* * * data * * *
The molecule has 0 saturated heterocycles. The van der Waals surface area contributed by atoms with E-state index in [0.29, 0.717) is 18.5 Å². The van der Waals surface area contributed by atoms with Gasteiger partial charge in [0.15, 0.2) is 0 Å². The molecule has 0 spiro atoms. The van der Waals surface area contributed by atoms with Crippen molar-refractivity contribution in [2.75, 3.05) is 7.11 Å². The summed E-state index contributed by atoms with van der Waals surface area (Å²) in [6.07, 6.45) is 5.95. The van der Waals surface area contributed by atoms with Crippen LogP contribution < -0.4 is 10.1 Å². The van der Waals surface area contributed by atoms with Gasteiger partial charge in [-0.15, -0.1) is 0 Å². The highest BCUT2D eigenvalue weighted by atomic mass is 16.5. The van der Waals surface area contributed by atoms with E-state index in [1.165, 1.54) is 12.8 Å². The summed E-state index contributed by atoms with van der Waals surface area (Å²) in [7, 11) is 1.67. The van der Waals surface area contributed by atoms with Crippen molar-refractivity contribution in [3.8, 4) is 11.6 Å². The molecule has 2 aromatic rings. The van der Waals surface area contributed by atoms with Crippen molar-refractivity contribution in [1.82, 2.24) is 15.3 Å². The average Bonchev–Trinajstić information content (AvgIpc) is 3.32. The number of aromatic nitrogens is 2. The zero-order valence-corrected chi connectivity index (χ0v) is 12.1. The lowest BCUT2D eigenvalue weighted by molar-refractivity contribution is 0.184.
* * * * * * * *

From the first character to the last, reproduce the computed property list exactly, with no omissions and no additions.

The molecule has 0 saturated heterocycles. The van der Waals surface area contributed by atoms with E-state index in [0.29, 0.717) is 18.5 Å². The van der Waals surface area contributed by atoms with Gasteiger partial charge in [0.15, 0.2) is 0 Å². The molecule has 0 spiro atoms. The van der Waals surface area contributed by atoms with Crippen molar-refractivity contribution in [2.75, 3.05) is 7.11 Å². The summed E-state index contributed by atoms with van der Waals surface area (Å²) in [6.07, 6.45) is 5.95. The van der Waals surface area contributed by atoms with Crippen LogP contribution < -0.4 is 10.1 Å². The van der Waals surface area contributed by atoms with Gasteiger partial charge in [-0.15, -0.1) is 0 Å². The highest BCUT2D eigenvalue weighted by atomic mass is 16.5. The van der Waals surface area contributed by atoms with E-state index in [1.165, 1.54) is 12.8 Å². The summed E-state index contributed by atoms with van der Waals surface area (Å²) in [7, 11) is 1.67. The van der Waals surface area contributed by atoms with Crippen molar-refractivity contribution in [3.8, 4) is 11.6 Å². The molecule has 2 aromatic rings. The van der Waals surface area contributed by atoms with Crippen molar-refractivity contribution in [1.82, 2.24) is 15.3 Å². The average Bonchev–Trinajstić information content (AvgIpc) is 3.32. The number of aromatic nitrogens is 2. The zero-order valence-corrected chi connectivity index (χ0v) is 12.1. The lowest BCUT2D eigenvalue weighted by molar-refractivity contribution is 0.184.